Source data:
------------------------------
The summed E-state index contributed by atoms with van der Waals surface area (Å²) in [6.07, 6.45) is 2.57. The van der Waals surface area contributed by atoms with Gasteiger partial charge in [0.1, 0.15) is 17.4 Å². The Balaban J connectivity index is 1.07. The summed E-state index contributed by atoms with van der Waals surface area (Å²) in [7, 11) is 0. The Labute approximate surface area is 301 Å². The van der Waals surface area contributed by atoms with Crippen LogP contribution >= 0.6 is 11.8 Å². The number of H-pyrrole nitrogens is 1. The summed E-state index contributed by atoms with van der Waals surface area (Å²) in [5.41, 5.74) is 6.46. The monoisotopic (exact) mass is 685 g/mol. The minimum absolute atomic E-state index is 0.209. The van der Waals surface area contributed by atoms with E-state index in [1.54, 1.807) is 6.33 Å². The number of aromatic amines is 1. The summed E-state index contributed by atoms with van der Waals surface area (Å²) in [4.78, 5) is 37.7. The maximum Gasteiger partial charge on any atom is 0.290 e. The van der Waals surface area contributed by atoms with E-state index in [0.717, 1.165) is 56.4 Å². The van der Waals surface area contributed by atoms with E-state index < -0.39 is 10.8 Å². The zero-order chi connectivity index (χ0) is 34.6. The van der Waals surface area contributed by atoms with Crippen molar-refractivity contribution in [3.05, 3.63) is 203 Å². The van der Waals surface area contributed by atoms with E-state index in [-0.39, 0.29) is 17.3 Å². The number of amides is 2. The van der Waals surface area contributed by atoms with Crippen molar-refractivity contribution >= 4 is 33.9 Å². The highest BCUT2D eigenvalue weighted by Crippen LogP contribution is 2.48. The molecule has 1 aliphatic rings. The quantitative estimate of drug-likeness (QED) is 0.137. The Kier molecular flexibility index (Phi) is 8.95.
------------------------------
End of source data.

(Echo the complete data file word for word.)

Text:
The summed E-state index contributed by atoms with van der Waals surface area (Å²) in [6.07, 6.45) is 2.57. The van der Waals surface area contributed by atoms with Gasteiger partial charge in [0.1, 0.15) is 17.4 Å². The Balaban J connectivity index is 1.07. The summed E-state index contributed by atoms with van der Waals surface area (Å²) in [7, 11) is 0. The Labute approximate surface area is 301 Å². The van der Waals surface area contributed by atoms with Crippen LogP contribution >= 0.6 is 11.8 Å². The number of H-pyrrole nitrogens is 1. The summed E-state index contributed by atoms with van der Waals surface area (Å²) in [5.41, 5.74) is 6.46. The monoisotopic (exact) mass is 685 g/mol. The minimum absolute atomic E-state index is 0.209. The van der Waals surface area contributed by atoms with E-state index in [1.54, 1.807) is 6.33 Å². The number of aromatic amines is 1. The summed E-state index contributed by atoms with van der Waals surface area (Å²) in [4.78, 5) is 37.7. The maximum Gasteiger partial charge on any atom is 0.290 e. The van der Waals surface area contributed by atoms with E-state index in [0.717, 1.165) is 56.4 Å². The van der Waals surface area contributed by atoms with E-state index < -0.39 is 10.8 Å². The zero-order chi connectivity index (χ0) is 34.6. The van der Waals surface area contributed by atoms with Crippen molar-refractivity contribution in [3.05, 3.63) is 203 Å². The van der Waals surface area contributed by atoms with E-state index in [-0.39, 0.29) is 17.3 Å². The number of amides is 2. The van der Waals surface area contributed by atoms with Crippen molar-refractivity contribution >= 4 is 33.9 Å². The highest BCUT2D eigenvalue weighted by Crippen LogP contribution is 2.48. The molecule has 1 aliphatic rings. The quantitative estimate of drug-likeness (QED) is 0.137. The Kier molecular flexibility index (Phi) is 8.95.